"Clara slept. Never in her life had she known so dense a sleep; a sleep without dreaming, without the slightest twitch of finger or eyelid. She was as lifeless as a pressed flower. If she had been awake, she could not have said whether her eyes were open or shut. Her mind was empty, freed from guilt and terror and grief. Only the night before, she had spoken of her fear of cold and darkness; now darkness and cold claimed her, and she was not afraid."
It is November the sixth, in Victorian London, and Clara Wintermute is turning twelve. To her delight, her father has reluctantly consented to hire the mysterious street performer, Professor Grisini and His Venetian Fantoccini, into their home as her party entertainment.
Yet when the puppetmaster finally arrives, it is his two orphaned assistants, almost-fourteen-year-old Lizzie Rose and probably-eleven-year-old Parsefall, that Clara is most excited to see. Clara thinks their lives must be grand - free from studies, able to perform marionette shows for people out in the open air. Lizzie Rose and Parsefall think Clara's life must be grand - only child of a wealthy household, indulged by her parents, provided with a fine education. But all three children soon find that all is not as they supposed.
Clara vanishes late that evening, with the dark and secretive Grisini pegged as her probable kidnapper. When Grisini suddenly goes missing not long after, Lizzie Rose and Parsefall fear he does indeed have something to do with Clara's disappearance. And soon, they find themselves on an unexpected and dangerous quest to find her.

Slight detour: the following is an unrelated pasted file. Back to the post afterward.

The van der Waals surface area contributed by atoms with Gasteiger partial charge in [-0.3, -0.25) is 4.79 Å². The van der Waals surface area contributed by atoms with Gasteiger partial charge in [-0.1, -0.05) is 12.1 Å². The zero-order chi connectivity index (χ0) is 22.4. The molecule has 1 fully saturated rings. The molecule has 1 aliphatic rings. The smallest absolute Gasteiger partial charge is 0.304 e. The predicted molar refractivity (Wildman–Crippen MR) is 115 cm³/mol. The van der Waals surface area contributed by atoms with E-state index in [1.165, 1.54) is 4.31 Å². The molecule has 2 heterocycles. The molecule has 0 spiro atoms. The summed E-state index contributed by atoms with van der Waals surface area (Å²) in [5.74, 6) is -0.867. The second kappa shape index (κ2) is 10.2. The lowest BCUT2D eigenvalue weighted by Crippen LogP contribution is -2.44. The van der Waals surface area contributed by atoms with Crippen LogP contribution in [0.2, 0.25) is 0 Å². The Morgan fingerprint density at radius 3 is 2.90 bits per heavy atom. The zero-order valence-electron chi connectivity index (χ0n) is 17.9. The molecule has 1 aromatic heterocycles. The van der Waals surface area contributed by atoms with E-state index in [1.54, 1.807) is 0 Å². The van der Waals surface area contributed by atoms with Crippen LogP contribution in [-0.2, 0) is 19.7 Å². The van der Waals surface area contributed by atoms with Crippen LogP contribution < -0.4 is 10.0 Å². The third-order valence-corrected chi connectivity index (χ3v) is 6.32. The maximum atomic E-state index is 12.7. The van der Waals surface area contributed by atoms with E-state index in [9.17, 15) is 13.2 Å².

For Teachers and Librarians:
Splendors and Glooms is a book that will both hold your students' interest, and provide you with plenty of ways to incorporate the book into a variety of lessons.
It fits nicely into a lesson on literary genres - take your pick of gothic novel, historical fiction, mystery, dark fairy tale, and/or even thriller. And with the magic aspects, vivid dreams, and Lizzie Rose's uncanny sense of smell, you could even argue it touches just a bit if not more so on the edges of paranormal.
The book contains two overlapping stories that eventually converge at a crucial point: after discussion, have your students demonstrate their understanding of this graphically, via Venn Diagram.
Another idea: the author's favorite writer is Charles Dickens, and the book is often described as Dickensian - which leads nicely into a lesson on characteristics of a Dickensian novel, and identification of those characteristics in this book.
During an interview in the Baltimore Sun, the author discusses her interest in Faustian bargains as part of a novel: have your students research and define the term, and then identify the Faustian bargain(s) in this book - who made one, what were the terms, how did things turn out for that character, etc.
You could include the book in a unit on Victorian London: compare/contrast life for rich vs poor, discussing how children fared in each; talk about Victorian mourning customs; have your students research diseases and treatments from that era, with a focus on cholera (which touches Clara's family in a heartbreaking way); plan a lesson on types of entertainment enjoyed during that time period, with a mini-unit on marionette shows and puppetry.